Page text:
With so much of a skater’s technique and skill rooted in practice and routine, the excessive repetition of the same motions during take off, landing, and spin direction, apply an unbalanced set of forces on the body, creating skeletal and muscular imbalances. Often times this asymmetry manifests itself with pain in the hips and pelvis, due to differences in flexibility and strength in the lower extremities. Figure skaters often experience pain in the SI Joint, where the Sacrum connects with the ileum of the pelvis. It is also common for young figure skaters to experience inflammation of the abdominal muscles where they attached to the hip bones. This condition is called iliac crest apophysitis. It is caused when young skaters, who still have open growth plates at the hips, over exert their oblique muscles, trying to produce more torque to complete more rotations during a jump.

Back injury is also extremely common amongst figure skaters. Their excessive mobility and frequent hyperextension can predispose them to conditions such as Spondylolisthesis or Spondylolysis, where the lumbar vertebrae move forward on top of each other, even causing fracture in some cases. Furthermore, muscle strains, spasms, and injury to the facet joints between each vertebrae are also very common. A skater’s style, nutritional status and muscle tone can potentially contribute to a predisposition for back injury.

I think if you were to ask an Olympic skater to count the number of times they have crashed landed on the ice, they wouldn’t be able to count them on one hand. But they might be able to count it on one wrist. Falling on an outstretch hand is the primary cause of injuries to the upper extremity in figure skaters. Although injuries to the hips, knees and ankles are much more common, every skater has most likely had atleast one wrist injury. Wrist sprains or fractures of the Radius and Scaphoid bones are common with impact in such position, and are much more common in unexpected falls.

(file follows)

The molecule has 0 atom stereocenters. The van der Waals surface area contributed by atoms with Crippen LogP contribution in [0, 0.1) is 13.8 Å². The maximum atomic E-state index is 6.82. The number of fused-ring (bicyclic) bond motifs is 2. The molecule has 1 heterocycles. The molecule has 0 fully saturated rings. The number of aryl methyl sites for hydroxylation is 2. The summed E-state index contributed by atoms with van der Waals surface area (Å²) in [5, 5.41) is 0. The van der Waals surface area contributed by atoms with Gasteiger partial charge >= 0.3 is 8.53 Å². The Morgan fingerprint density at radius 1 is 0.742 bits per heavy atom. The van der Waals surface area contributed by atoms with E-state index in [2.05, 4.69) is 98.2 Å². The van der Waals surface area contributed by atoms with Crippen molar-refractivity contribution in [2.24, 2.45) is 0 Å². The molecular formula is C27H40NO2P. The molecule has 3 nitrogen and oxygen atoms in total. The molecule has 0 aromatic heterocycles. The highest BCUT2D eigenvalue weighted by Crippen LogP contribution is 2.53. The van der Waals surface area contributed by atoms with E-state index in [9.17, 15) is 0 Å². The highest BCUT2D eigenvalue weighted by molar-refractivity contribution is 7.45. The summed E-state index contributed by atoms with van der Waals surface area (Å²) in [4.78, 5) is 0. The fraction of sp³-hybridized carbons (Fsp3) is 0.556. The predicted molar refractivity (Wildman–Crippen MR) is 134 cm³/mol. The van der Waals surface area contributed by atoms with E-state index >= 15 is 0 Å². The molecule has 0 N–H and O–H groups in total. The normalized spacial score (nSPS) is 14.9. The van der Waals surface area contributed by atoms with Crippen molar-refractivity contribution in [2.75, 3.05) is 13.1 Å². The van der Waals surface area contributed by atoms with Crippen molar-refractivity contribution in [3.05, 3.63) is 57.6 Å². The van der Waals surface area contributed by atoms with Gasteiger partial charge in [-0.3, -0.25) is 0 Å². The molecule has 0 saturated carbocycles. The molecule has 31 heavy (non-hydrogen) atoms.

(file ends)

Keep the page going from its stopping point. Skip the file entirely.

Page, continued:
With such a rigorous training schedule and high degree of risk, figure skaters are prone to many “sports specific injuries”, and require a multitude of treatments to stay on the ice. Copious amounts of rehabilitation and medical therapy are required to properly treat a skater’s ailments. With advancements in Orthobiologic therapy and approval by the World Anti Doping Agency, figure skaters have turned to Platelet Rich Plasma (PRP) to help speed up recovery time from injury. Canadian Figure Skating star Kaetlyn Osmond was hampered with many chronic injuries, including a chronic hamstring tear, prior to the Olympics. After undergoing a PRP injection to the hamstring, Kaetlyn was able to return to jumping and managed to gain momentum just in time for the Sochi games.